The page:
In light of recent changes in the multiple sclerosis treatment paradigm, Clyde E. Markowitz, MD, and Fred D. Lublin, MD, reflect on remaining unmet needs and potential directions for future therapeutic management to take.
Clyde E. Markowitz, MD, and Fred D. Lublin, MD
PUBLISHED December 26, 2018
Current Series: Multiple Sclerosis: A Disease of an Immune System Gone Awry
Clyde E. Markowitz, MD:Multiple sclerosis [MS] in 2018 is very different than it was in 1993, when we had our first injectable interferon treatment. We now have many compounds that suppress disease activity much more effectively than when we started 2 decades ago. But there’s still a significant amount of unmet needs here. We have metrics that we call NEDA, or no evidence of disease activity. Those metrics look at clinical attacks, disability progression, and MRI [magnetic resonance imaging]. But that’s not the whole story of MS because there are pieces that are not measured. There’s this piece regarding progression that occurs independent of everything that we use to treat MS.
One of the problems is when we look at all the drugs that we have available, even the most potent of them, and we’re getting into the 40% NEDA range—40%, 45%, or 48%, whatever it is—but we’re not getting to 100%. That’s not even taking into consideration other metrics that we have not even added to that, such as cognition or other huge issues: fatigue, bladder issues, or spasticity. There’s a lot of disease activity that goes undiagnosed or untreated because we’re focused on those metrics that we can easily see. But all these other ones are going on in that other 50% of NEDA that’s not met. And then there’s the piece regarding how we’ve suppressed the MRI, we’ve suppressed their clinical attacks, and we’re slowing the rate of progression, but we’re not stopping progression. People still get worse.
This phase of progressive MS is a huge unmet need. We need better biomarkers; there’s no question about it. We need the ability to look at individual patients—I may have a blood test that I could get for somebody—and say, “Here’s somebody who’s not going to do well in the next 5 to 10 years, according to this blood test. I’ve got to put you on this treatment because this is going to be the right drug for you.” I may have somebody who doesn’t have that marker and say, “This is somebody who’s going to do OK; we could use other treatments.” But we don’t have those biomarkers.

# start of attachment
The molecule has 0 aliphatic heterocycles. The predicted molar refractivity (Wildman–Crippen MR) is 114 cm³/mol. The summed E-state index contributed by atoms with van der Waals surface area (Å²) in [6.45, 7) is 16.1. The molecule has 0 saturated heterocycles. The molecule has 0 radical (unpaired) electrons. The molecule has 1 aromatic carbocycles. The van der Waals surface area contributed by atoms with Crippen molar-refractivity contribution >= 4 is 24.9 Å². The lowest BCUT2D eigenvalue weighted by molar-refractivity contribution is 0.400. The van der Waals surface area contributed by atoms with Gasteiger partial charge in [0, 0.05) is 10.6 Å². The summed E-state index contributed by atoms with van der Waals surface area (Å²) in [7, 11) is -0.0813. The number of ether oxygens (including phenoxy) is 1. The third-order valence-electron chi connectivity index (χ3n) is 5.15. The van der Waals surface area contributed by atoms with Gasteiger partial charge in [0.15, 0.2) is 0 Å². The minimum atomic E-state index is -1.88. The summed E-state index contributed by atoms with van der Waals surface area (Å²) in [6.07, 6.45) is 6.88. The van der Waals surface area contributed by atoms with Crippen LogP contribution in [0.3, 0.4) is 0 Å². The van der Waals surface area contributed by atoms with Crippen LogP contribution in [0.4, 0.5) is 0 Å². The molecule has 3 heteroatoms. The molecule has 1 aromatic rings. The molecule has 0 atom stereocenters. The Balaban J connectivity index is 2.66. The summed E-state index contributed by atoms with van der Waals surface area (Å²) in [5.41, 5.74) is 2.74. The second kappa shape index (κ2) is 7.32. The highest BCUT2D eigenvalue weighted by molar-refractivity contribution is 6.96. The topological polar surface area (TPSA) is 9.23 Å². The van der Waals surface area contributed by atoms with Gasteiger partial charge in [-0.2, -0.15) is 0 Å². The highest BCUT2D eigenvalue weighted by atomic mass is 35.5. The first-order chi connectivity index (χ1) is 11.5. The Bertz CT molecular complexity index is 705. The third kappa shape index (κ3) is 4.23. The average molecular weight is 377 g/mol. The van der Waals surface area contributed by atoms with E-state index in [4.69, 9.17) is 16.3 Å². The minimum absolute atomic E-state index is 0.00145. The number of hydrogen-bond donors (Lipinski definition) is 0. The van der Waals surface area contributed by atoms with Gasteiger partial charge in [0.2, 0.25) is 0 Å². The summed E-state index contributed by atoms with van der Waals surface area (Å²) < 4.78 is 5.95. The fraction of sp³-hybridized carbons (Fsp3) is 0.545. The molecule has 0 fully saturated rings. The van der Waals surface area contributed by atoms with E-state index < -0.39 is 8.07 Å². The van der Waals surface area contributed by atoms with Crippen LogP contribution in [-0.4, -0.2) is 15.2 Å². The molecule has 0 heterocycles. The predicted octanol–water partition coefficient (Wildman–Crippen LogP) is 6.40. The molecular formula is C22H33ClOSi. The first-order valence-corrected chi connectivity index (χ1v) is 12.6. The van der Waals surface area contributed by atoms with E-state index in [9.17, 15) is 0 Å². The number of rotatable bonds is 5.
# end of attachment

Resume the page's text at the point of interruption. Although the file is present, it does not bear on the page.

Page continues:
Right now, there are some ideas that we may have something called neurofilament light chain, which will potentially be a marker to help us in this world. But we need better biomarkers or tests to look at cognitive function and to look at things on MRI that we can’t see so easily right now on conventional imaging. There are new metrics that are being applied. Even tests related to the thickness of the retina with OCT [optical coherence tomography] scans may give us the ability to deal with the slow progressive phase of the disease, and maybe we can start targeting these biologic events. Can we remyelinate? Can we protect the nervous system in a way such that we don’t see loss of neurons and loss of function? That’s ultimately what we need to get to. We’re not there yet. We’ve made tremendous progress over the past 2 decades, but we have a lot more work to do.
Fred D. Lublin, MD: Moving forward, MS continues to be an extremely exciting and interesting therapeutic area. We’ve gotten a great handle on relapsed-remitting disease. It’s not perfect, but we really control it very well. We’ve opened the door for treating progressive disease with 1 agent with modest effects, but it’s available. Another agent going through the approval process now has a modest effect on secondary-progressive MS. Some agents and strategies are in the pipeline to hopefully improve upon that.
There are a number of studies going on. Near-term excitement is for better treatment of progressive disease. It’s interesting in MS that the clinical trials have been directing the science. We learn about the disease through successful clinical trials. We learn about it through basic science and animal research as well, and the 2 come together. But in MS, we’ve really learned a lot by having a successful clinical trial and then asking, “Well, why did that happen?” Sometimes, why it happened is different than what we hypothesized when we started using the drug. That area, the progressive area, is moving along nicely. We have agents in the pipeline now for repairing the damaged nervous system, which is the most exciting that we’re doing short of finding a cure.